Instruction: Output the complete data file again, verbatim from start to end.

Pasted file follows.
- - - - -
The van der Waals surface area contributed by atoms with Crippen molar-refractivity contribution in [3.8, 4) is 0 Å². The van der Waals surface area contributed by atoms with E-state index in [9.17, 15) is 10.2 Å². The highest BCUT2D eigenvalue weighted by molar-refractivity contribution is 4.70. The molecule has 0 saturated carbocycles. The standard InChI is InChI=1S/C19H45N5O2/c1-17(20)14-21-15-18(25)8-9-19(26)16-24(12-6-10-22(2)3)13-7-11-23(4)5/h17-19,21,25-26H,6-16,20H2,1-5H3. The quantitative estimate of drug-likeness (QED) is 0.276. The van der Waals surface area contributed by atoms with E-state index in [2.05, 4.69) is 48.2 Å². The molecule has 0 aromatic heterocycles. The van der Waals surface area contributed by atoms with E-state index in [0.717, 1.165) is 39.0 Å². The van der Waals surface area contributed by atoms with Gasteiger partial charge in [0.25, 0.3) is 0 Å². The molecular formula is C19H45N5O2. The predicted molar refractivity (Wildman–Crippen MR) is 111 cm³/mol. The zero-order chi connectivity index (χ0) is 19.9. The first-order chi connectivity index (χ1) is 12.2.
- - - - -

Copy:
The van der Waals surface area contributed by atoms with Crippen molar-refractivity contribution in [3.8, 4) is 0 Å². The van der Waals surface area contributed by atoms with E-state index in [9.17, 15) is 10.2 Å². The highest BCUT2D eigenvalue weighted by molar-refractivity contribution is 4.70. The molecule has 0 saturated carbocycles. The standard InChI is InChI=1S/C19H45N5O2/c1-17(20)14-21-15-18(25)8-9-19(26)16-24(12-6-10-22(2)3)13-7-11-23(4)5/h17-19,21,25-26H,6-16,20H2,1-5H3. The quantitative estimate of drug-likeness (QED) is 0.276. The van der Waals surface area contributed by atoms with E-state index in [2.05, 4.69) is 48.2 Å². The molecule has 0 aromatic heterocycles. The van der Waals surface area contributed by atoms with E-state index in [0.717, 1.165) is 39.0 Å². The van der Waals surface area contributed by atoms with Gasteiger partial charge in [0.25, 0.3) is 0 Å². The molecular formula is C19H45N5O2. The predicted molar refractivity (Wildman–Crippen MR) is 111 cm³/mol. The zero-order chi connectivity index (χ0) is 19.9. The first-order chi connectivity index (χ1) is 12.2.